Sarah Steelman has made ethics reform the centerpiece of her campaign for the Republican primary race for governor. Her opponent on the Republican ballot, Ken Hulshof, has been able to tout his own history as an ethics reformer, though the fervor with which his party’s regulars have embraced him has undercut that message.

His real weakness is that despite conservative credentials on taxes or social issues, he’s run wild with the GOP crowd that just won’t relinquish the pork. Which is of course why Roy Blunt (who pioneered House earmarks) and Christopher Bond (who sits at earmark central, the Senate appropriations committee) love him.

Steelman’s ads have noted Mr. Hulshof’s support for the Alaskan Bridge to Nowhere, the Maine Lobster Institute, the Perfect Christmas Tree exhibit and the Woodstock concert hall. Their first debate centered on Hulshof’s spending record. In an interview with a local reporter, he felt so cornered that he asked the interviewer what earmarks have “to do” with being “governor” anyway.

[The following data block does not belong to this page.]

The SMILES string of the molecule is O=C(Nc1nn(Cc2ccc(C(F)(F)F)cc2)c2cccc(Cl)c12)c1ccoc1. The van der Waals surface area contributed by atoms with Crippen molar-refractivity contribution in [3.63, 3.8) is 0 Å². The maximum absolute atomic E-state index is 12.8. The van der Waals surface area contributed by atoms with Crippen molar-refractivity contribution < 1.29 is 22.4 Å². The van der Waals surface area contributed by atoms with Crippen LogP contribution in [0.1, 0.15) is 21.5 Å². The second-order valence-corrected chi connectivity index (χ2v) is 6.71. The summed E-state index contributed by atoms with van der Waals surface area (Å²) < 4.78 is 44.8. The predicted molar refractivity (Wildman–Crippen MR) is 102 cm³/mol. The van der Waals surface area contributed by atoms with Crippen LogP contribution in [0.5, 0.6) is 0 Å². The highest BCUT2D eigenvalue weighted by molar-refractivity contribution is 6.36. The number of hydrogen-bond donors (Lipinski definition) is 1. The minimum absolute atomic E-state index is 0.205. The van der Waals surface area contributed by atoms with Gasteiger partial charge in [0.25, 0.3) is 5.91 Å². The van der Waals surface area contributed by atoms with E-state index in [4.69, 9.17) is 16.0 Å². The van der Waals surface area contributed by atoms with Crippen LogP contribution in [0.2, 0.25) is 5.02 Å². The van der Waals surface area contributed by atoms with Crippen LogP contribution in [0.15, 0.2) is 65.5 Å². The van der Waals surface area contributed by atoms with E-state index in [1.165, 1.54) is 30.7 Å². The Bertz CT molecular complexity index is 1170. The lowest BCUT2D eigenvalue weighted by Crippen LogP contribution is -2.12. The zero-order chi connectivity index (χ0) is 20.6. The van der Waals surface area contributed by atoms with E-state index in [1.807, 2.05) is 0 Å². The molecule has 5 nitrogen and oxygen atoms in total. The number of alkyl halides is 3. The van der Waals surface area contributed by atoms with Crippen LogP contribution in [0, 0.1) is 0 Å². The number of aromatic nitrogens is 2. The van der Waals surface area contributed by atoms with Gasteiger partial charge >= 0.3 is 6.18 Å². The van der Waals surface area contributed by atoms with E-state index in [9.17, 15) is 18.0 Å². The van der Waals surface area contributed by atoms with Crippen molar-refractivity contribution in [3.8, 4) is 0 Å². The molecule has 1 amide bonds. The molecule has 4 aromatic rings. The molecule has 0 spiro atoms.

Hulshof’s congressional protectors have proved equally amusing. In their statement, Messrs. Blunt, Bond and Graves, as well as Reps. Jo Ann Emerson and Todd Akin, told the public it was perfectly O.K. Hulshof had voted for earmarks — because they’d voted for them too.

Don Stubblefield

Carthage

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